I spend alot of time hiding too sometimes and flinching.
Its nice to get different takes from other parents. I hope you get to the bottom of it soon geener2.

greener2 Tue 21-May-13 21:24:13

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UnChartered Tue 21-May-13 21:28:33

have you any clue to her triggers, greener?

i keep out of the way sometimes as DDs aim is getting better sad

PolterGoose Tue 21-May-13 21:34:51

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greener2 Wed 22-May-13 07:29:39

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streakybacon Wed 22-May-13 10:00:09

I'm with PolterGoose.

Ds is 14 now (AS/ADHD) and still struggles to apologise under any circumstances, though he's encouraged to do so in a variety of ways. I think he gets embarrassed at having made a social faux pas - he's a perfectionist and hates to be in the wrong.

He doesn't have meltdowns now, hasn't for a while, but when he did I too believed that he had completely lost control so was beyond rational judgement as to what he'd done and why. In fact, when we used to analyse events afterwards, he often couldn't remember the build up to his loss of temper - he'd have a kind of emotional absence and no memory of it whatsoever, which made it very challenging to help him address his emotions and direct him towards appropriate responses. It was also difficult to role-play alternative solutions because he couldn't remember how he'd dealt with it in the first place.

In ds's case, all his meltdowns were stress-induced and since that's been under control we've made considerable progress, but tackling the causes of stress had to come first.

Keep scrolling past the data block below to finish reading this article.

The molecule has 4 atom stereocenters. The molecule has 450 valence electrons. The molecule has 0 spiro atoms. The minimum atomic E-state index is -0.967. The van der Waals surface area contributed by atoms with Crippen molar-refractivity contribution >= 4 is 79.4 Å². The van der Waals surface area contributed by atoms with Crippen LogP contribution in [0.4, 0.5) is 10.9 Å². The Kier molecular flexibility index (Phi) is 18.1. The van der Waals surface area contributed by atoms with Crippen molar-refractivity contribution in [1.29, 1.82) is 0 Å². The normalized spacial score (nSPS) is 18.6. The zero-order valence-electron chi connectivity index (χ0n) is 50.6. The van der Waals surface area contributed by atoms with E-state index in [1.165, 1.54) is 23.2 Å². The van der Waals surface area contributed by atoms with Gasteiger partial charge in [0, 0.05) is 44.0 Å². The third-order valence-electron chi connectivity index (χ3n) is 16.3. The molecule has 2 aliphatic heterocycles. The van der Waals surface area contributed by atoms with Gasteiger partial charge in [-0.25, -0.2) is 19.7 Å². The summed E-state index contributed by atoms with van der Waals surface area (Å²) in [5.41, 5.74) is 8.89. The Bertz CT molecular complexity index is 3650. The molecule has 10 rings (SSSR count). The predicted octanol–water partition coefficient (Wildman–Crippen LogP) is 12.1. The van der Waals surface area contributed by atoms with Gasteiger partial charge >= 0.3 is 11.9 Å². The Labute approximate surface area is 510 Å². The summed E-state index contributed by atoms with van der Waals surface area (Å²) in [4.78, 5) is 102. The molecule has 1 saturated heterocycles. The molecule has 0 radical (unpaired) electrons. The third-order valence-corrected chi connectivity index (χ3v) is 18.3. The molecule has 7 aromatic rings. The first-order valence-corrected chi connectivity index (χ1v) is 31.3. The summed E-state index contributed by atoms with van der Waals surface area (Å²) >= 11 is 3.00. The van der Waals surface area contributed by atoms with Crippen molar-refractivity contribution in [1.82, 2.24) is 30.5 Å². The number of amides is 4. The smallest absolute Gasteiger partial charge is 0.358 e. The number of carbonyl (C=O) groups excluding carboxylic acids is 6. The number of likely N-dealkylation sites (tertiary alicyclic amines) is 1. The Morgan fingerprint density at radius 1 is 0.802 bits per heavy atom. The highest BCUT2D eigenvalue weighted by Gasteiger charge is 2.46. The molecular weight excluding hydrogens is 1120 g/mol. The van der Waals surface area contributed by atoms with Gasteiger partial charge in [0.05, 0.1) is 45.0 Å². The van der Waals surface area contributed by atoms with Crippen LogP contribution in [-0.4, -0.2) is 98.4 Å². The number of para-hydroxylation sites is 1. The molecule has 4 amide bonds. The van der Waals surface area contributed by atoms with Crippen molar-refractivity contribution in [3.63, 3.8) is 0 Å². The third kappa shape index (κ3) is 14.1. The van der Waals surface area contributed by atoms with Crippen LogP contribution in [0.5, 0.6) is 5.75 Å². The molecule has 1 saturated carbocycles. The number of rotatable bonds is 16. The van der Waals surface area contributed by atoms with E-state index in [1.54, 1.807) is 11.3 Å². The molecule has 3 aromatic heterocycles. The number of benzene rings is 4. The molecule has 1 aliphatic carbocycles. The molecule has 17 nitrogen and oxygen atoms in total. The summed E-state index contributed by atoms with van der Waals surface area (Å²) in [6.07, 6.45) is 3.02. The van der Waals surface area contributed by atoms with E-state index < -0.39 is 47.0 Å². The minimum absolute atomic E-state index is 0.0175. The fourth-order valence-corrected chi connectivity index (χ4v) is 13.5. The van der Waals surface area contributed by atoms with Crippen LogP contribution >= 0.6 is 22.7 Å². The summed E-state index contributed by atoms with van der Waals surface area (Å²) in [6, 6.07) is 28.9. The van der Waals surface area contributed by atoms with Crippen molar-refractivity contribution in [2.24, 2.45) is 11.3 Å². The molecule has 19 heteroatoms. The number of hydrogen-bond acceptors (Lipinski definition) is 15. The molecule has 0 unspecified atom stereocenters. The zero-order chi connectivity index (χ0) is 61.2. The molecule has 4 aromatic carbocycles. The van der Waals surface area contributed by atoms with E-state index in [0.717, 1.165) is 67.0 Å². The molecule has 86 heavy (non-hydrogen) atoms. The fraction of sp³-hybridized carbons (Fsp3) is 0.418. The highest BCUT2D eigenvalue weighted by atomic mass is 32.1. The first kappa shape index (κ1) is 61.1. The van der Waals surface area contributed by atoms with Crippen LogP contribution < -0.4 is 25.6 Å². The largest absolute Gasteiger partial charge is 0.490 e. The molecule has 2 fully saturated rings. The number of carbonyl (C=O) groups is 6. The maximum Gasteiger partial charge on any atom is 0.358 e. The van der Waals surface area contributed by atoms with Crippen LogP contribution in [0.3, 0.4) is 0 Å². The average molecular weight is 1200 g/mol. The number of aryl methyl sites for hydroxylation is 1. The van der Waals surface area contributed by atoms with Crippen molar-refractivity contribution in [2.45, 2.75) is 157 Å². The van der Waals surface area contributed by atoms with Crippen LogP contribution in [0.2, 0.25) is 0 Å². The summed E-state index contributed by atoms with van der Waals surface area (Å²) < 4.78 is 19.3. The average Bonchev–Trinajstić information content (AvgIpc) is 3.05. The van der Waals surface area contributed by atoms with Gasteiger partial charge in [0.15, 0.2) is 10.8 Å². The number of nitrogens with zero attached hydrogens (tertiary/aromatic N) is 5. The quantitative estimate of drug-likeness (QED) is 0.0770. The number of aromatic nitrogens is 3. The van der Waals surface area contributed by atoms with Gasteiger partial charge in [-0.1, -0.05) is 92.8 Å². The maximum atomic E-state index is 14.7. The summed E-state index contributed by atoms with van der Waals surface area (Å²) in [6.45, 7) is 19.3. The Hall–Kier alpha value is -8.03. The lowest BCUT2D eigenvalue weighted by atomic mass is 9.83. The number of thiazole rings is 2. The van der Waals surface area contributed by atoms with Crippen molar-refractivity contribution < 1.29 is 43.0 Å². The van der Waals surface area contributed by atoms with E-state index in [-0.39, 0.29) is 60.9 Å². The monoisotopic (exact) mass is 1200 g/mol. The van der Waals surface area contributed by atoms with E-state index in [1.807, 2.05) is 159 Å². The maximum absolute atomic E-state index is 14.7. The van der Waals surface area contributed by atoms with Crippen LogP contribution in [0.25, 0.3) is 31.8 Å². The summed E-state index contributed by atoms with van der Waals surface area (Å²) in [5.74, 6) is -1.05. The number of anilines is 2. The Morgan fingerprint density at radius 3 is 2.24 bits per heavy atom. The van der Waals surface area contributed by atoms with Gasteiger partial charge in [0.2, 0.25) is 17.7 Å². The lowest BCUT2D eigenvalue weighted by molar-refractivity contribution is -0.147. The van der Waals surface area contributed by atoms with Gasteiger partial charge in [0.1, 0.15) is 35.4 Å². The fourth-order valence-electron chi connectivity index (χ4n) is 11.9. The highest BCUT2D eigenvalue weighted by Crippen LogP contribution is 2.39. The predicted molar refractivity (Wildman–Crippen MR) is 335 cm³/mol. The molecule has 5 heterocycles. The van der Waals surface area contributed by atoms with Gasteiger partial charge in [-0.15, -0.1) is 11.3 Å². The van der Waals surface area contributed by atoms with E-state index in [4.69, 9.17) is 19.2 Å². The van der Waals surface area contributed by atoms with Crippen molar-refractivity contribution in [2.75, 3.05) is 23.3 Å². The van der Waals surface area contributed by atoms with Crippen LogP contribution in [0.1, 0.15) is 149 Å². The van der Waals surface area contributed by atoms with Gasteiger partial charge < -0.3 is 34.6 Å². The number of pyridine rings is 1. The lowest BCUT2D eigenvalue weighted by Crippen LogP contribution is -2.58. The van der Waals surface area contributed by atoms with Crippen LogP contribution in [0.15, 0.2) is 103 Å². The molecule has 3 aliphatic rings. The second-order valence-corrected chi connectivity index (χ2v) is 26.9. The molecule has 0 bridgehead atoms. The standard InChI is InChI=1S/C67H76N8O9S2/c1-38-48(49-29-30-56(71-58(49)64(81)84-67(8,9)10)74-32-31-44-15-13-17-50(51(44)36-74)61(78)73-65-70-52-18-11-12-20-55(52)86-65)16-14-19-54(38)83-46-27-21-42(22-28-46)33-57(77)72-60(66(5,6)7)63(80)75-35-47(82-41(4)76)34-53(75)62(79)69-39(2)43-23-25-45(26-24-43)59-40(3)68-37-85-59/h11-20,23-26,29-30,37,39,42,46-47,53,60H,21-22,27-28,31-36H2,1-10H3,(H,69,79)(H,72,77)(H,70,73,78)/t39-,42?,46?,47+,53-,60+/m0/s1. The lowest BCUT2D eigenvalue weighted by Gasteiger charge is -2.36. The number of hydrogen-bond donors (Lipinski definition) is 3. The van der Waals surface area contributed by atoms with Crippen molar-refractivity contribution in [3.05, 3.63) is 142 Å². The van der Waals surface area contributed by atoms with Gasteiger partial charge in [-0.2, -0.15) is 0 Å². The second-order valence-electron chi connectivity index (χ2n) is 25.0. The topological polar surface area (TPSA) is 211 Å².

PolterGoose Wed 22-May-13 11:22:38

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flowwithit Wed 22-May-13 11:43:54

I agree with potter and streaky my ds is 12yrs and has always struggled to apologise he always thinks he is right and will argue his case quite well. His perspective is normally different so sometimes he just can't see he is wrong. He has grown out of his tantrums and doesn't really get physically angry now but will argue forever!
I just kept telling him I will never agree or give him what he wants when he is throwing a fit or pestering sometimes this was really difficult because he can go on and on and on....when he was younger and very difficult the only thing that worked was the loss of a sweet out of his Friday bag, mean I know but it did help even better than reward charts, because it meant something to him more than stickers or money which I also tried.

greener2 Wed 22-May-13 19:35:48

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ouryve Wed 22-May-13 19:51:47

DS1 doesn't believe in "sorry"

It's never his fault.

We focus more on picking out an aspect of the consequences of what has happened and it's effect on someone or something - discussing it as calmly as possible, however briefly, after the heat of the event has diffused, so long as it's not going to make him explode in any way - and then move on.

ouryve Wed 22-May-13 19:54:29

DS1 is 9, btw and so out of touch with his own emotions, he's roared "I'M NOT ANGRY!!!!" when we've tried to explain his feelings to him.